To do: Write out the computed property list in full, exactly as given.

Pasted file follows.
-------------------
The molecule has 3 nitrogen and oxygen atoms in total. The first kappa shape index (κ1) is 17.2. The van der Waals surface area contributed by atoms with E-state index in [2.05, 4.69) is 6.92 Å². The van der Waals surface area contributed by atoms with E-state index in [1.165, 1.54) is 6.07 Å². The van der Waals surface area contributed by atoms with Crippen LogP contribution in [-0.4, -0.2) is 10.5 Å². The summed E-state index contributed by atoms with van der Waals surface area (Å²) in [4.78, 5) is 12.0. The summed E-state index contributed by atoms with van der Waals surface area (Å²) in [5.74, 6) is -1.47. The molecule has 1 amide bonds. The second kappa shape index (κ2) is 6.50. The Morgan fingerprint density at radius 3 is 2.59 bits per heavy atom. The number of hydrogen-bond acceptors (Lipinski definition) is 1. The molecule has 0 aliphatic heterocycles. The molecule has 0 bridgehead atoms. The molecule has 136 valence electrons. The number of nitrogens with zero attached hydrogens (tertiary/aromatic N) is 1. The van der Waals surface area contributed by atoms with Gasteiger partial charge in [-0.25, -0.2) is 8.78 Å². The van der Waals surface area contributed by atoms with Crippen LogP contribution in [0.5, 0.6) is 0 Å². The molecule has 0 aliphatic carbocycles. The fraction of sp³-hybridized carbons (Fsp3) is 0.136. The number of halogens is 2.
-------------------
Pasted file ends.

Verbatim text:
The molecule has 3 nitrogen and oxygen atoms in total. The first kappa shape index (κ1) is 17.2. The van der Waals surface area contributed by atoms with E-state index in [2.05, 4.69) is 6.92 Å². The van der Waals surface area contributed by atoms with E-state index in [1.165, 1.54) is 6.07 Å². The van der Waals surface area contributed by atoms with Crippen LogP contribution in [-0.4, -0.2) is 10.5 Å². The summed E-state index contributed by atoms with van der Waals surface area (Å²) in [4.78, 5) is 12.0. The summed E-state index contributed by atoms with van der Waals surface area (Å²) in [5.74, 6) is -1.47. The molecule has 1 amide bonds. The second kappa shape index (κ2) is 6.50. The Morgan fingerprint density at radius 3 is 2.59 bits per heavy atom. The number of hydrogen-bond acceptors (Lipinski definition) is 1. The molecule has 0 aliphatic heterocycles. The molecule has 0 bridgehead atoms. The molecule has 136 valence electrons. The number of nitrogens with zero attached hydrogens (tertiary/aromatic N) is 1. The van der Waals surface area contributed by atoms with Gasteiger partial charge in [-0.25, -0.2) is 8.78 Å². The van der Waals surface area contributed by atoms with Crippen LogP contribution in [0.5, 0.6) is 0 Å². The molecule has 0 aliphatic carbocycles. The fraction of sp³-hybridized carbons (Fsp3) is 0.136. The number of halogens is 2.